The prepaid industry has evolved dramatically, especially in recent years. The Straight & Arrow tapped industry veteran Loraine DeBonis, editor-in-chief of payments news leader Paybefore, for her perspective and insight into the evolution of prepaid and what we have to look forward to in its future.
S&A: In the course of your career with Paybefore, how has prepaid transformed?
LD: I’ve been covering prepaid for about five years now, and one thing that hasn’t changed is the excitement around the industry. Prepaid is still hot. And, it’s easy to see why—it makes payments accessible to everyone, which has huge implications, not just in the U.S., but particularly in emerging markets. The biggest change—if we avoid the regulation conversation—has to be the entrance of mobile players into the market. While, we haven’t really seen that happen in a big way in the U.S. yet, I think that’s one area where we’ll follow Europe’s lead. Mobile operators have great reach and the potential to get prepaid cards (physical or virtual) into millions and millions of hands. I think mobile operators and probably the Social Security program will do the most to raise prepaid’s profile among consumers in the next few years.
S&A There’s been a lot of shift in the payments industry from a regulatory standpoint. What segment is going to benefit? What’s the biggest change?
LD: CARD Act made some big changes, but the biggest impact has to be Durbin. There’s a lot of talk about how banks are going to flock to prepaid since there is a carve-out for GPR, but the Fed put a lot of barriers up to that when it issued its final rule in July. Regulating interchange, whether you’re talking about a traditional debit card or a prepaid card, is going to require some rethinking of the business model. I’m afraid the biggest loser is going to be open loop gift, which doesn’t have a lot of options for increasing revenue.
S&A: At the end of the day, we’re all customers too. From a consumer standpoint, what are you excited about? What new trends are you following?
LD: I live in a rural area and shop online a lot, so I’m excited about virtual/mobile gift card applications. I’m not much of an app user, but the PayPal “bump” app, which lets you send money to a friend by tapping phones sounds pretty amazing and is getting quite a bit of use from their customers.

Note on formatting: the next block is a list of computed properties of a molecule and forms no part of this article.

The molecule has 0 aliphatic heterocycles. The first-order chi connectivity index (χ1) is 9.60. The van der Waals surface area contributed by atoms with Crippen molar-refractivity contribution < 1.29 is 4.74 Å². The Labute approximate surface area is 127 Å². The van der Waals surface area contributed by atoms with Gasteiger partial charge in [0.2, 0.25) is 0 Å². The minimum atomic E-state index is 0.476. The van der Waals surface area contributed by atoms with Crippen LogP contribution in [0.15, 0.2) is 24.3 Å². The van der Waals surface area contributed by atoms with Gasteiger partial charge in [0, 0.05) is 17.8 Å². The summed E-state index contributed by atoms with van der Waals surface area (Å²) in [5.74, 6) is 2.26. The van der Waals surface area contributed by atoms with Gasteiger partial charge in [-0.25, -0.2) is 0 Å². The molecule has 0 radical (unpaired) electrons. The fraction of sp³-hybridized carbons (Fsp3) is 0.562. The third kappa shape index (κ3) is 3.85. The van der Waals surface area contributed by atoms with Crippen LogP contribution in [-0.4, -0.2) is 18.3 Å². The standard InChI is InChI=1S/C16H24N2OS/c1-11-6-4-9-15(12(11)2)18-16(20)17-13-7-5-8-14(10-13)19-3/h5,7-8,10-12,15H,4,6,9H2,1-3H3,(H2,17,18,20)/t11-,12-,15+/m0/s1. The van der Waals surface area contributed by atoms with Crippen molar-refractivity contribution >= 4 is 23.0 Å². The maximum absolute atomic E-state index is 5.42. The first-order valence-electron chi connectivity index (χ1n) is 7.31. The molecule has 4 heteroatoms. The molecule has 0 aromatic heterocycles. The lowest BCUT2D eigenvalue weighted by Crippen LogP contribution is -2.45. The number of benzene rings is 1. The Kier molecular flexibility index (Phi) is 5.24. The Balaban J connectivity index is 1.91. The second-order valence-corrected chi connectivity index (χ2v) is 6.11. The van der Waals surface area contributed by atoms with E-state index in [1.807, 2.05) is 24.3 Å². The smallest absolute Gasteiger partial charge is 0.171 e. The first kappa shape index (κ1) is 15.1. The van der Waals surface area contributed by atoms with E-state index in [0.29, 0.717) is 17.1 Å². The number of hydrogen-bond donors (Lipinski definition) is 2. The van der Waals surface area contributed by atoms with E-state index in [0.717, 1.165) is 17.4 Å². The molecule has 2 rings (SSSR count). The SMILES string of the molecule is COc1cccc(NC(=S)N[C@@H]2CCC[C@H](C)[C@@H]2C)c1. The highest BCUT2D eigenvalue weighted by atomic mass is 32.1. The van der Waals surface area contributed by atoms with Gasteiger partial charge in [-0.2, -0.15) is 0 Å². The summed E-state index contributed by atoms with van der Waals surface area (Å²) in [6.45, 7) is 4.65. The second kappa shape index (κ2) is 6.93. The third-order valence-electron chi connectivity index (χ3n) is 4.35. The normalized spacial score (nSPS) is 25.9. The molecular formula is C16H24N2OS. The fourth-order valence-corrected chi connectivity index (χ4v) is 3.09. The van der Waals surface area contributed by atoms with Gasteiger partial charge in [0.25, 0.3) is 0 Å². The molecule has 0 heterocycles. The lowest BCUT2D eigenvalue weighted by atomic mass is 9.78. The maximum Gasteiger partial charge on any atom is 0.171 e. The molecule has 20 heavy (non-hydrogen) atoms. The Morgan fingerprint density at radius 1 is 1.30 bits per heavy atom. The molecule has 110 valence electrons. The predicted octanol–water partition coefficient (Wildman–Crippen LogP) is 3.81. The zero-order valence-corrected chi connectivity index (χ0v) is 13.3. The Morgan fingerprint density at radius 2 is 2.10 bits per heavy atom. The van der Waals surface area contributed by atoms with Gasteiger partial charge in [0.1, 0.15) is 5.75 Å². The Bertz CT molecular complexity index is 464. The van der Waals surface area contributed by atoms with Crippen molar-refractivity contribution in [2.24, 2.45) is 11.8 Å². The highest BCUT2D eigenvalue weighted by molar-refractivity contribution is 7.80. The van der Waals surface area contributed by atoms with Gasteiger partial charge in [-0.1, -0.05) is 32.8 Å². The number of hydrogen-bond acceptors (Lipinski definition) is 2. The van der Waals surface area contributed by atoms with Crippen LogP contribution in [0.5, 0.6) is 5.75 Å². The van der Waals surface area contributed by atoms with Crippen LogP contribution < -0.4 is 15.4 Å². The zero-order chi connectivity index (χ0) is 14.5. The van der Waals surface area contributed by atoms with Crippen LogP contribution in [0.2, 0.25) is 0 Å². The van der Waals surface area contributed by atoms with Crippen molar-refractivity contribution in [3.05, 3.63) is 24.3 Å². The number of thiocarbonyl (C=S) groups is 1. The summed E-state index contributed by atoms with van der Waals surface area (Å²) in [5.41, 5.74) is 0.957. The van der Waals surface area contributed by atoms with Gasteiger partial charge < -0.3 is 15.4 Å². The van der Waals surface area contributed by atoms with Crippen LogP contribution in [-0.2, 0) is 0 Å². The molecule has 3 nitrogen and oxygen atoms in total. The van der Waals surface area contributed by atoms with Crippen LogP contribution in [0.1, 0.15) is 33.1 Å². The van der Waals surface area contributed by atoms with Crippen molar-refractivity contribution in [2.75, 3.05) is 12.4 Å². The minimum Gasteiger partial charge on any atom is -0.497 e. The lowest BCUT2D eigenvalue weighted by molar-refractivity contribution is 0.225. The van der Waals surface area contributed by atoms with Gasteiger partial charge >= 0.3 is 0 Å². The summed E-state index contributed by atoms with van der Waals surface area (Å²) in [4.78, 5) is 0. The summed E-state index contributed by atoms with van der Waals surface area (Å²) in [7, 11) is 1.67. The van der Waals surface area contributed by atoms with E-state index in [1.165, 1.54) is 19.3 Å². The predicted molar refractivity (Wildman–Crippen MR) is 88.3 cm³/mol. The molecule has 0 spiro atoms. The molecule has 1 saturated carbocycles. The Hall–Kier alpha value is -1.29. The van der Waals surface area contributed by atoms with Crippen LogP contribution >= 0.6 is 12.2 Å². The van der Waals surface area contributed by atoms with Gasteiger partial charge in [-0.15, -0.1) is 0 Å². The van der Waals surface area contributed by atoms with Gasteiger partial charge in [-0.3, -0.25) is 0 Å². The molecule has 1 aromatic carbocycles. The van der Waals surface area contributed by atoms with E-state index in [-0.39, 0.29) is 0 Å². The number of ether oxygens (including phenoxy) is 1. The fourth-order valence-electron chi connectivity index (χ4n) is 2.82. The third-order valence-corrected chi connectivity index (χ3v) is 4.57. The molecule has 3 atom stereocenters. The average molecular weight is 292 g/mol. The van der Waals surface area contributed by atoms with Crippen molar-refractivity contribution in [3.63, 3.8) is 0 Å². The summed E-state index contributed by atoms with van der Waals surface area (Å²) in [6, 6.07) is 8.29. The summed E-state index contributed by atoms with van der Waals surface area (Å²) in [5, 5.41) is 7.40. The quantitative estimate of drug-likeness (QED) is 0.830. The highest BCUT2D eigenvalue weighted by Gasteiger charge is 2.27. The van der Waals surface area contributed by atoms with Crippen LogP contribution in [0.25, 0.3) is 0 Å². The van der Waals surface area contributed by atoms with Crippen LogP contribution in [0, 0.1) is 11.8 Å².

S&A: Talk of the mobile wallet is everywhere. From your perspective, where does it stand? How far off from widespread adoption are we?
LD: That’s the million-dollar question. Despite all of the media frenzy—there’s another announcement, partnership or pilot announced just about every day—it’s going to take time. Everybody seems to be banking on NFC, but we have a ways to go before there’s truly enough merchant acceptance as well as NFC-equipped handsets. I’m interested to see where folks who aren’t relying on NFC can go and how fast.
S&A: What’s going to dominate Paybefore headlines the rest of the year?
LD: In the U.S., we’re not done with Durbin yet. We’ll be watching the small-issuer exemption closely because I think there’s still some concern about how that works in the market. Even if small issuers don’t lose interchange revenues to the extent that big issuers do, there’s a chance that interchange could go down. I’m looking for companies to rethink the business model and look for new revenue streams whether that’s through valued-added services that consumers are willing to pay for or loyalty and rewards programs that pay for themselves by increasing stickiness. We expect to continue seeing innovative product launches and intriguing partnerships or JVs that shake up the market. On the European front, we’ll be watching regulation but also the entrance of new players as e-money issuers. We’re excited to see the kinds of products they bring to market and the effect they can have on consumer awareness. Latin America and Asia-Pacific, particularly India and China, are markets to watch. And of course, we’ll be covering mobile!
*Have any questions for Loraine? Contact her at firstname.lastname@example.org.